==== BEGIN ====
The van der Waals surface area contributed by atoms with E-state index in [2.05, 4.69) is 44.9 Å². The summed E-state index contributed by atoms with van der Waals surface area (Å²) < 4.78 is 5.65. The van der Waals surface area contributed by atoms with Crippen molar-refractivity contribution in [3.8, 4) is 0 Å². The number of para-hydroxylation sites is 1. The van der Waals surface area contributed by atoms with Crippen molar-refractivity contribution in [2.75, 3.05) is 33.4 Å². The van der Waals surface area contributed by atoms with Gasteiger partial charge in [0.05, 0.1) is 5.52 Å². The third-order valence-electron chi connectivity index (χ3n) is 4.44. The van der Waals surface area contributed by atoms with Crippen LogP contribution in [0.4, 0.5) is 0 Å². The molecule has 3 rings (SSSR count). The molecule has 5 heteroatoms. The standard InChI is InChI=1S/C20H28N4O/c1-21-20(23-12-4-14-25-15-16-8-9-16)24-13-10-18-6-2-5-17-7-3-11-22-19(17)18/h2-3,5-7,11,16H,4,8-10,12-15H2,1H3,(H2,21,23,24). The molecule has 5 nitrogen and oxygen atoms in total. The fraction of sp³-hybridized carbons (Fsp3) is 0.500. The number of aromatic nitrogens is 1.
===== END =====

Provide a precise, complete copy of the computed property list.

The van der Waals surface area contributed by atoms with E-state index in [2.05, 4.69) is 44.9 Å². The summed E-state index contributed by atoms with van der Waals surface area (Å²) < 4.78 is 5.65. The van der Waals surface area contributed by atoms with Crippen molar-refractivity contribution in [3.8, 4) is 0 Å². The number of para-hydroxylation sites is 1. The van der Waals surface area contributed by atoms with Crippen molar-refractivity contribution in [2.75, 3.05) is 33.4 Å². The van der Waals surface area contributed by atoms with Gasteiger partial charge in [0.05, 0.1) is 5.52 Å². The third-order valence-electron chi connectivity index (χ3n) is 4.44. The van der Waals surface area contributed by atoms with Crippen LogP contribution in [0.4, 0.5) is 0 Å². The molecule has 3 rings (SSSR count). The molecule has 5 heteroatoms. The standard InChI is InChI=1S/C20H28N4O/c1-21-20(23-12-4-14-25-15-16-8-9-16)24-13-10-18-6-2-5-17-7-3-11-22-19(17)18/h2-3,5-7,11,16H,4,8-10,12-15H2,1H3,(H2,21,23,24). The molecule has 5 nitrogen and oxygen atoms in total. The fraction of sp³-hybridized carbons (Fsp3) is 0.500. The number of aromatic nitrogens is 1.